// Generate the data to be encrypted.
Blob data = Blob.valueOf('clear text waiting for encryption');
// Encrypt the data using generate the initialization vector
Blob encryptedData = Crypto.encryptWithManagedIV('AES256', cryptoKey, data);
// Decrypt the data - the first 16 bytes contain the initialization vector
Blob decryptedData = Crypto.decryptWithManagedIV('AES256', cryptoKey, encryptedData);
// Decode the decrypted data for subsequent use
String decryptedDataString = decryptedData.toString();
//check the authenticity of data( useful for integrations)
System.assertEquals('clear text waiting for encryption', decryptedString);

Checkout these posts to know more about Crypto Classes

Third Party Encryption Services

The third method to encrypt your data is using third party encryption services. Google ‘Salesforce Encryption Services’ and you will find hundred such third party solutions. These services are, in almost every case, paid and requires a subscription licensed based fees. These services are mainly deployed as an added layer between data entry points and Salesforce, and can be used to both encrypt and authenticate data. Theoretically they should create some latency in data addition and retrieval, but in most practical cases the latency is negligible, provided the service is flawless of course.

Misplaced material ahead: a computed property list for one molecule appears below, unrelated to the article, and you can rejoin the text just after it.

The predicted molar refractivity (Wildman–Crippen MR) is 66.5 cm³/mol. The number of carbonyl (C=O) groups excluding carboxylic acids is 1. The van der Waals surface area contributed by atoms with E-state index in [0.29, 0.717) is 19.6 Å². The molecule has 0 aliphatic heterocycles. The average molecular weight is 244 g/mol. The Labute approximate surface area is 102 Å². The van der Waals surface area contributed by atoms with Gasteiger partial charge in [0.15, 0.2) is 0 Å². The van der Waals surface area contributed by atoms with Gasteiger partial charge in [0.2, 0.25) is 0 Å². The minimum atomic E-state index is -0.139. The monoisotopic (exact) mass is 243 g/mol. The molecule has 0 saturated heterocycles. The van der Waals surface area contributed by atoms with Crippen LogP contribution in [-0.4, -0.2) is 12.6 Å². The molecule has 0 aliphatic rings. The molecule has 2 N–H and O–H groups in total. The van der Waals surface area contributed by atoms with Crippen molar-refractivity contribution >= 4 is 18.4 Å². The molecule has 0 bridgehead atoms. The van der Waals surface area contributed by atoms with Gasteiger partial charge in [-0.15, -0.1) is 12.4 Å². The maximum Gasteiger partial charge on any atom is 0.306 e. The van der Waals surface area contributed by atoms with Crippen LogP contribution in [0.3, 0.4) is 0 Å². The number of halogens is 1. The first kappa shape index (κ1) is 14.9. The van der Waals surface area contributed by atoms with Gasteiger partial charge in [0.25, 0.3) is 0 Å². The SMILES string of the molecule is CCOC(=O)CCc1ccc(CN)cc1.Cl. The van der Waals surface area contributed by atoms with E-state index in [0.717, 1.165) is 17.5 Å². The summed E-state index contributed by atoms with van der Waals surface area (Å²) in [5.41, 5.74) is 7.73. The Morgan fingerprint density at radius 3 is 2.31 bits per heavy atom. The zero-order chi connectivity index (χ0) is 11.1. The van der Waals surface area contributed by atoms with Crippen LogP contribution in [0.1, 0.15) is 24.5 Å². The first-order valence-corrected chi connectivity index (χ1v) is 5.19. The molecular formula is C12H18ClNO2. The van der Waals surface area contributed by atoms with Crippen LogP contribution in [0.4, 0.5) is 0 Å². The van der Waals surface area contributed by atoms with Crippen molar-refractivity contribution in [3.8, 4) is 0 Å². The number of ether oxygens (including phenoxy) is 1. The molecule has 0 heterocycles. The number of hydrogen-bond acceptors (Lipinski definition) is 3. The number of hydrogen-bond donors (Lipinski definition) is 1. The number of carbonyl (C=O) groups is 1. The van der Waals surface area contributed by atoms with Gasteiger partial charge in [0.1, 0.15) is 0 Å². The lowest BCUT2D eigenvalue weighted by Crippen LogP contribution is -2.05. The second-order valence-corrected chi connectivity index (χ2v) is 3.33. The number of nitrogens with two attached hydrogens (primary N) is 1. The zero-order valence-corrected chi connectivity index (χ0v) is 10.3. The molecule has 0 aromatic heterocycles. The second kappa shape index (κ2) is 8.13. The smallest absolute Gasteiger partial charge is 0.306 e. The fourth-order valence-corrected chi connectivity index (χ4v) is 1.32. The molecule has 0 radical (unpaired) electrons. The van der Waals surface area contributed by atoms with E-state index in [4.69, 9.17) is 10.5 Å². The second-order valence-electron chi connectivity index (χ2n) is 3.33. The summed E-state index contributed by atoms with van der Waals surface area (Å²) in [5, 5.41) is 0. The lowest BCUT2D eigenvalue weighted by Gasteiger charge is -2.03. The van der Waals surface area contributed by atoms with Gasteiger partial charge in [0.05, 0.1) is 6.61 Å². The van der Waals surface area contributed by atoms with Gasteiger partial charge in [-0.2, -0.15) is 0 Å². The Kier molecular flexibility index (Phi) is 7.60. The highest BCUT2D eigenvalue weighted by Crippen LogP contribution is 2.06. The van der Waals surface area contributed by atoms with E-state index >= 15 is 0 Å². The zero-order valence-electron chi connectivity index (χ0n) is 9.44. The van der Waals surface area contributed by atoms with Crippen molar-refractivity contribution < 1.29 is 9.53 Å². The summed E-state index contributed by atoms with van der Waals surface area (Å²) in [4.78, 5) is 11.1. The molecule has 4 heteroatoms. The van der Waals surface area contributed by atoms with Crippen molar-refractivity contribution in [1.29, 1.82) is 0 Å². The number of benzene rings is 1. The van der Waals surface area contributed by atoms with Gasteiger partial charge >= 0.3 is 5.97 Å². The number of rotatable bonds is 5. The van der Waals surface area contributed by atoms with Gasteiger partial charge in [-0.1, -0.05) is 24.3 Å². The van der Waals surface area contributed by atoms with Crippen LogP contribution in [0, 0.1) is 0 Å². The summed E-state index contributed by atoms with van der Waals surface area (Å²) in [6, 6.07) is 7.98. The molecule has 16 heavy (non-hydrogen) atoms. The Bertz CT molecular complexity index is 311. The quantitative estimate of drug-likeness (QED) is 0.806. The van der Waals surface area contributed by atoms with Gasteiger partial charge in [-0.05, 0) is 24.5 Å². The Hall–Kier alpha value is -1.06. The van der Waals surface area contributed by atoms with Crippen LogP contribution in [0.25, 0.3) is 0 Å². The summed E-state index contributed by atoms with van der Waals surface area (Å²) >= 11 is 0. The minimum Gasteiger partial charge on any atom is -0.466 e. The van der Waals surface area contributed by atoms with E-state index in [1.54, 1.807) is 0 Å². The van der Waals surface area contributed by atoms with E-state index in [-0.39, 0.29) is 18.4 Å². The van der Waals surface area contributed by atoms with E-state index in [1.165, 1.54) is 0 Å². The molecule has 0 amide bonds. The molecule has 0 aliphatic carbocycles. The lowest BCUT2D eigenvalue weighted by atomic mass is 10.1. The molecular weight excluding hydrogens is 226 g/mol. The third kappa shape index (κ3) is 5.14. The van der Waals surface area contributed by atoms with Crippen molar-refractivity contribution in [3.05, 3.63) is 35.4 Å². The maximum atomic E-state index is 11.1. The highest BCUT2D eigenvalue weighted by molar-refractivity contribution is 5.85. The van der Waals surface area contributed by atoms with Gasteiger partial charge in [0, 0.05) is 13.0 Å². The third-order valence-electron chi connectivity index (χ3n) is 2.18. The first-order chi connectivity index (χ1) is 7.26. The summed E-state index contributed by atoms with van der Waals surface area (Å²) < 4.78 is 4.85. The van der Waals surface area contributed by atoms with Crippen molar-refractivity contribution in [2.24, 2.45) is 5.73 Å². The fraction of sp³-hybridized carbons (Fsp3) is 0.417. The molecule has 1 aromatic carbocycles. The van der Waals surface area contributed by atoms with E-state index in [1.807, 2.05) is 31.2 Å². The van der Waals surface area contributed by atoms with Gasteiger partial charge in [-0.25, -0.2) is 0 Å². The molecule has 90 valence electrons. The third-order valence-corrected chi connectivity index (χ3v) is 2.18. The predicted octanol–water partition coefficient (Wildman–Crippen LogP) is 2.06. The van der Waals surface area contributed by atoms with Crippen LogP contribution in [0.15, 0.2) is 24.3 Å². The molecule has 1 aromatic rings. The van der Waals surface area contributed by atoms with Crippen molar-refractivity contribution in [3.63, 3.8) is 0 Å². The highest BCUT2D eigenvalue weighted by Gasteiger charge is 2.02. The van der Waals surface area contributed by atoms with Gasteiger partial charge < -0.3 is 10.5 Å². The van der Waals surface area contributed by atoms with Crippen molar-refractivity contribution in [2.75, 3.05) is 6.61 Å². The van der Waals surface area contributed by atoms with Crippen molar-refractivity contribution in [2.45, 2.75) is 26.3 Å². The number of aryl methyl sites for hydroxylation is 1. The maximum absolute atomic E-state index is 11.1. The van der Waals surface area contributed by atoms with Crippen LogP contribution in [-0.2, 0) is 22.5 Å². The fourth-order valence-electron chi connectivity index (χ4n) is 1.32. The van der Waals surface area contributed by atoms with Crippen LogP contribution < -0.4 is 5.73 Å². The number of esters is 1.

This method is mainly used by those who do not want to spend time and effort in getting a custom encryption solution. On the other had these solution allow administrators to encrypt data at DataCenter level and then send it to Salesforce. i.e. data in your Salesforce itself is encrypted and whenever a user requests a data it is retrieved through Salesforce, then routed through DataCenter and decryption program, and then displayed to user. In addition this also means that you don’t have to worry about keys in Salesforce as they are handled by the third party solution.

However encrypted data in Salesforce means that it would be impossible to integrate Salesforce with any other third party solution without involving encryption solution’s adapter in between. Therefore if the encryption solution does not have any integration adapter to your choice of service, you may have to look into something custom.

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Pratyush Kumar

Pratyush Kumar

Co-Founder & President at Algoworks, Open-Source | Salesforce | ECM
Pratyush is Co-Founder and President at Algoworks. He is responsible for managing, growing open source technologies team and has spearheaded more than 200 projects in Salesforce CRM alone. He provides consulting and advisory to clients looking for services relating to CRM(Customer Relationship Management) and ECM(Enterprise Content Management). In the past, Pratyush has held consulting roles with various global technology leaders, such as Globallogic & HCL in India. He holds an Engineering graduate degree from Indian Institute of Technology, Roorkee.
Pratyush Kumar